Double Helix is Life

Dna, Double Helix, Model, Minor Groove

Here are the top 6 misconceptions about DNA and some corrective observations.


More correctly, DNA (deoxyribonucleic acid) is a molecule of nucleic acid.

DNA is only found in humans

No, it is found throughout all living things in nature, though of course it differs in terms of its coding from one life form to another.

By way of instance, if you have any pet animals they’ll also have DNA.

  1. Life cannot exist without DNA

This is a very tricky one because you can argue for quite a lengthy period of time about whether matters such as viruses are alive or not.

If you do think that viruses constitute life, then the statement isn’t entirely accurate. Some viruses do contain DNA while others don’t and use rather RNA (Ribonucleic acid) as a method of communicating genetic information. HIV is one example of a virus that doesn’t contain DNA.

Theoreticians also have speculated as to whether more advanced life may develop without DNA and some are convinced that there is no reason why an alternate mechanism for passing on genetic information could not have developed elsewhere. This is a prime discussion point amongst the scientific community debating whether extra-terrestrial life exists.

It’s difficult to extract DNA

No, it isn’t.

In fact, the basic chemistry behind the processes is now relatively simple and related experiments are often conducted in several schools as part of the science lessons.

It’s only useful, in an applied sense, in forensic work

To the contrary, knowing DNA and potentially using that understanding to create treatments, is among the fastest-growing and potentially most promising areas of medical research today. A whole assortment of treatments seem to be breaking from this field.

It is also proving to be quite helpful in understanding the evolutionary history of various human and other animal populations around the world. This is sometimes known as DNA-archaeology or DNA-anthropology etc..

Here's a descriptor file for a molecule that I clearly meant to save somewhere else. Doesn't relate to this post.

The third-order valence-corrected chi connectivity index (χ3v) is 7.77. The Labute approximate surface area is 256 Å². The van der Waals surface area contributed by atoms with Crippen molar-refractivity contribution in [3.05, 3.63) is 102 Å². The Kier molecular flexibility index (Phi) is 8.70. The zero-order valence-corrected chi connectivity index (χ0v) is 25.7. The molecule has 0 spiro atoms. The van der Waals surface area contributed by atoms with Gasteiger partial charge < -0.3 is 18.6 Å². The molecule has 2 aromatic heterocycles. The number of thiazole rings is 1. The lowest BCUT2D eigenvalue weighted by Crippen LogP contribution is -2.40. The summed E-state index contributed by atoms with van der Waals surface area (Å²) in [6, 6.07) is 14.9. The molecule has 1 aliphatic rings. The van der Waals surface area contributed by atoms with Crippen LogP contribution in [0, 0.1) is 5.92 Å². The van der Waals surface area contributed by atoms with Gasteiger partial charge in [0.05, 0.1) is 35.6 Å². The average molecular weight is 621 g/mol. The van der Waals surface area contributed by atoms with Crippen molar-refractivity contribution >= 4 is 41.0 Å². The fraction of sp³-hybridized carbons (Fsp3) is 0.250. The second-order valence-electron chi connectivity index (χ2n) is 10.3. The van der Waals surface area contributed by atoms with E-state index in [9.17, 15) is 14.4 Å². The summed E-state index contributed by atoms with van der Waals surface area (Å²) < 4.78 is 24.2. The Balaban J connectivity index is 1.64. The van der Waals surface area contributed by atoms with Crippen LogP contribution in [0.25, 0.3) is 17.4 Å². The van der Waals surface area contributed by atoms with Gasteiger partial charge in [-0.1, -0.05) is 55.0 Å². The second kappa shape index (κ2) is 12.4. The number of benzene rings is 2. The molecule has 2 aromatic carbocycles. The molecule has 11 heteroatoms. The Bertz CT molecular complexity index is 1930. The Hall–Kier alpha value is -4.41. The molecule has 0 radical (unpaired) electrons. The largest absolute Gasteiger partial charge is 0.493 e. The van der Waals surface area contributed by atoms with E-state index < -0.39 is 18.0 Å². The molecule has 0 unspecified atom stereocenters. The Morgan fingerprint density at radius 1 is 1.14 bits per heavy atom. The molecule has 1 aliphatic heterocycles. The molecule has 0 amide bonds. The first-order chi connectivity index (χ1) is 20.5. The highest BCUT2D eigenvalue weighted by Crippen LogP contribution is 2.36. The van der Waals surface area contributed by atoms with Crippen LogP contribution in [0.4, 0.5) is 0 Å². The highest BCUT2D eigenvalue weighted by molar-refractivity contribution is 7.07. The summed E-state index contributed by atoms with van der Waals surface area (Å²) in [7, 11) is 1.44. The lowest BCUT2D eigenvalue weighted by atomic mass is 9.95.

More commercially, organisations are currently encoding unique DNA markers into products in order to ensure that they can’t be easily or profitably be faked and counterfeited. These are sometimes referred to as”brand integrity solutions.”

  1. You can utilize DNA at birth to forecast all the disorders someone will get as they get older

Unfortunately, you can’t.

Although this is often depicted in science fiction novels and films, at the present time it is only possible to analyse the DNA of a recently born child to look for a relatively small number of certain identified problems that will signify he or she will develop a specific condition in the future.

In other situations, it’s now understood that certain genetic combinations can mean that the person concerned will have certain genetic predispositions towards a condition later in life. That is far from the same thing as stating that medical science can currently say with certainty that they will develop those conditions.

Numerous illnesses in life are linked to lifestyle choices or the misfortune of picking up something infectious. These may be entirely unrelated to your genes. So, as not all diseases and conditions are directly related to genetics they cannot be predicted by analysis at birth.

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